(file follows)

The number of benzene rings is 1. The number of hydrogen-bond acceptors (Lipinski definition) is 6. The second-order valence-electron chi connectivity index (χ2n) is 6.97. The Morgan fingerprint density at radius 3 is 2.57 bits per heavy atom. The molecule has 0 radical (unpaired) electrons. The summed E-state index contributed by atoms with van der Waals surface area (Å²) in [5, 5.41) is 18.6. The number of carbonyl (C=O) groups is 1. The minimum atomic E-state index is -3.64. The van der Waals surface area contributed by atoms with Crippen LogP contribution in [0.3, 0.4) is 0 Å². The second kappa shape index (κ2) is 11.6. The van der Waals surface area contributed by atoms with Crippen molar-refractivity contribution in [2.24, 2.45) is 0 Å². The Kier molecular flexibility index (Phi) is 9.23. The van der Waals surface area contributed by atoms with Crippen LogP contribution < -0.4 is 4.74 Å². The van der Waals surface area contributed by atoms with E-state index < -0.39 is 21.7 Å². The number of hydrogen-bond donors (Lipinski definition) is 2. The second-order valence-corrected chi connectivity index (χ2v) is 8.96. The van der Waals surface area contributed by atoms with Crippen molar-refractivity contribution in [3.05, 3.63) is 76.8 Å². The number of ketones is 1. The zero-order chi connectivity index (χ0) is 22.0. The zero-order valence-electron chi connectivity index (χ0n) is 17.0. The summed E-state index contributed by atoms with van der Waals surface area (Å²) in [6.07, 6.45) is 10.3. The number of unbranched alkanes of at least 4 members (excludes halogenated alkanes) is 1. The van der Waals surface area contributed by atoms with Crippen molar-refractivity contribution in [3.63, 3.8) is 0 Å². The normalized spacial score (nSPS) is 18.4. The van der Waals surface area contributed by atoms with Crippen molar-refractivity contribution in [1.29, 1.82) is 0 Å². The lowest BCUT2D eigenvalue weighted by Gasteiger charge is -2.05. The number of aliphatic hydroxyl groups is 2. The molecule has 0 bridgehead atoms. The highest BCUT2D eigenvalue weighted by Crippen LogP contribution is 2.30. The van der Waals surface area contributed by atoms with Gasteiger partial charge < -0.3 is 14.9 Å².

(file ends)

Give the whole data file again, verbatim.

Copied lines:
The number of benzene rings is 1. The number of hydrogen-bond acceptors (Lipinski definition) is 6. The second-order valence-electron chi connectivity index (χ2n) is 6.97. The Morgan fingerprint density at radius 3 is 2.57 bits per heavy atom. The molecule has 0 radical (unpaired) electrons. The summed E-state index contributed by atoms with van der Waals surface area (Å²) in [5, 5.41) is 18.6. The number of carbonyl (C=O) groups is 1. The minimum atomic E-state index is -3.64. The van der Waals surface area contributed by atoms with Crippen LogP contribution in [0.3, 0.4) is 0 Å². The second kappa shape index (κ2) is 11.6. The van der Waals surface area contributed by atoms with Crippen molar-refractivity contribution in [2.24, 2.45) is 0 Å². The Kier molecular flexibility index (Phi) is 9.23. The van der Waals surface area contributed by atoms with Crippen LogP contribution < -0.4 is 4.74 Å². The van der Waals surface area contributed by atoms with E-state index < -0.39 is 21.7 Å². The number of hydrogen-bond donors (Lipinski definition) is 2. The second-order valence-corrected chi connectivity index (χ2v) is 8.96. The van der Waals surface area contributed by atoms with Crippen molar-refractivity contribution in [3.05, 3.63) is 76.8 Å². The number of ketones is 1. The zero-order chi connectivity index (χ0) is 22.0. The zero-order valence-electron chi connectivity index (χ0n) is 17.0. The summed E-state index contributed by atoms with van der Waals surface area (Å²) in [6.07, 6.45) is 10.3. The number of unbranched alkanes of at least 4 members (excludes halogenated alkanes) is 1. The van der Waals surface area contributed by atoms with Crippen molar-refractivity contribution in [3.63, 3.8) is 0 Å². The normalized spacial score (nSPS) is 18.4. The van der Waals surface area contributed by atoms with Crippen molar-refractivity contribution in [1.29, 1.82) is 0 Å². The lowest BCUT2D eigenvalue weighted by Gasteiger charge is -2.05. The number of aliphatic hydroxyl groups is 2. The molecule has 0 bridgehead atoms. The highest BCUT2D eigenvalue weighted by Crippen LogP contribution is 2.30. The van der Waals surface area contributed by atoms with Gasteiger partial charge < -0.3 is 14.9 Å².